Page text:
Market reforms are worth the effort

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Photo: USAID

Recent conversations I have had about the value of regulation and private participation in telecoms has prompted me to do some quick calculations using the Caribbean as a test case. The results? Market reforms have had significant impacts in the region.
Reforms in the Caribbean began in the late 1980s although start times vary greatly across the region. Drives varied, including prompting by the World Bank Group, by the United States, and by potential private investors. Sometimes leading countries in the region served as examples for others to follow.

Figure 1 compares fixed + mobile teledensity in the Caribbean to worldwide teledensity. The vertical axis represents the Caribbean average minus the worldwide average. The Caribbean lagged the worldwide average until reforms began around 1990. Early reforms gave the region a spurt, which exploded around the time that Digicel launched in Jamaica in 2001, perhaps illustrating how much competition matters. The drop shown in Figure 1 beginning in 2007 is not so much from a decline in the Caribbean as it is a spurt in mobile phones in Africa and Asia.
Figure 2 shows my estimate of the impact of reforms in the region. The “Actual” line shows the reported fixed + mobile teledensity in the region from 1975 through 2015. It was around 3.5 in 1975 and stood at around 133 in 2015. What would it have been like if there had been no reforms? The line “Estimated” is my estimate. It appears to me the reforms made a 38-point difference in teledensity in 2015. This equates to about 2.6 million more mobile phones and 66,600 more fixed line phones. Competition accounts for about 16% of this additional growth, and privatization and effective regulation account for the remainder.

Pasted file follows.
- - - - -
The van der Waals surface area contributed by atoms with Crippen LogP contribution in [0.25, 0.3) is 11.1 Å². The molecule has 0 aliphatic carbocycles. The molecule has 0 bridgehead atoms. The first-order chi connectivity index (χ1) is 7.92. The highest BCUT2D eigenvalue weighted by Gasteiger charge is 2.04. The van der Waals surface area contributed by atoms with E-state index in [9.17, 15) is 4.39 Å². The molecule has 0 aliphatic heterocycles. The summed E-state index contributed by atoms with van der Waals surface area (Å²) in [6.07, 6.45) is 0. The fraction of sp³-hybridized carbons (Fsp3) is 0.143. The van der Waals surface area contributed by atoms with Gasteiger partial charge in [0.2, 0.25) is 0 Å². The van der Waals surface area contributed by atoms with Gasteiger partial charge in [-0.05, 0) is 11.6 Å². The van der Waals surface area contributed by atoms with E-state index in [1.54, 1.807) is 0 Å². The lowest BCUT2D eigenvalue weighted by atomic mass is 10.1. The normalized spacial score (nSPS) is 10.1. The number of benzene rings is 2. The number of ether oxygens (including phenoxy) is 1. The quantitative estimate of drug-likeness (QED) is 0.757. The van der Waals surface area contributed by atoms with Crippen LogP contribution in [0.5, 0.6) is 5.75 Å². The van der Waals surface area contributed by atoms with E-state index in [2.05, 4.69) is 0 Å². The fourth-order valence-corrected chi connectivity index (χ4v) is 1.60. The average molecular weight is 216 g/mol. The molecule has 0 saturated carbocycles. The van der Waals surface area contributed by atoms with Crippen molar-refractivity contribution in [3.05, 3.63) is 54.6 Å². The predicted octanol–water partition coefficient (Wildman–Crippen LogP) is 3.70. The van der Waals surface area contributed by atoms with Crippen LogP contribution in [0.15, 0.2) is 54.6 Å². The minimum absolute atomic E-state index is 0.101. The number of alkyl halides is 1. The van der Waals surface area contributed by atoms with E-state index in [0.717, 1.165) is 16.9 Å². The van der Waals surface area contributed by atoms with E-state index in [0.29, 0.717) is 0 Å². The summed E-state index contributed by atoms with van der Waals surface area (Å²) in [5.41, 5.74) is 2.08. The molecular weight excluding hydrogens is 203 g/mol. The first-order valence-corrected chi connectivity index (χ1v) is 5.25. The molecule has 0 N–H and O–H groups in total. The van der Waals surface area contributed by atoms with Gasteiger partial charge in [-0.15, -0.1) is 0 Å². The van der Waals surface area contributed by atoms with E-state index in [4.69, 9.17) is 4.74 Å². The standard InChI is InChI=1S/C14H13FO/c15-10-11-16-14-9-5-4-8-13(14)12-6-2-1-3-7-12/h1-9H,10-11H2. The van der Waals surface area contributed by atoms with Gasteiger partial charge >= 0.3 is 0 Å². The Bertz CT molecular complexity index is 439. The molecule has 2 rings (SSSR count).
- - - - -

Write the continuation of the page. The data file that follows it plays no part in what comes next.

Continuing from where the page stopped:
Sources: World Development Indicators, the World Bank
How did I do these estimates? There have been numerous studies of telecommunications reforms, but I chose a study by Scott Wallsten (Journal of Regulatory Economics, 2001) because it provides clear results for calculating differences. Using his study I estimate that competition, privatization, and independent regulation bumped telecommunications growth by 50% in the region. I construct the “Estimated” line in Figure 2 assuming that reforms began in 1990 and took about 10 years to progress across the region.
This isn’t to say the reforms have been easy or that effective regulation is a done deal. But the rewards to customers appear to be worth the effort.

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Disclaimer: The content of this blog does not necessarily reflect the views of the World Bank Group, its Board of Executive Directors, staff or the governments it represents. The World Bank Group does not guarantee the accuracy of the data, findings, or analysis in this post.


Mark Jamison

Director and Gunter Professor, Public Utility Research Center, Warrington College of Business, University of Florida

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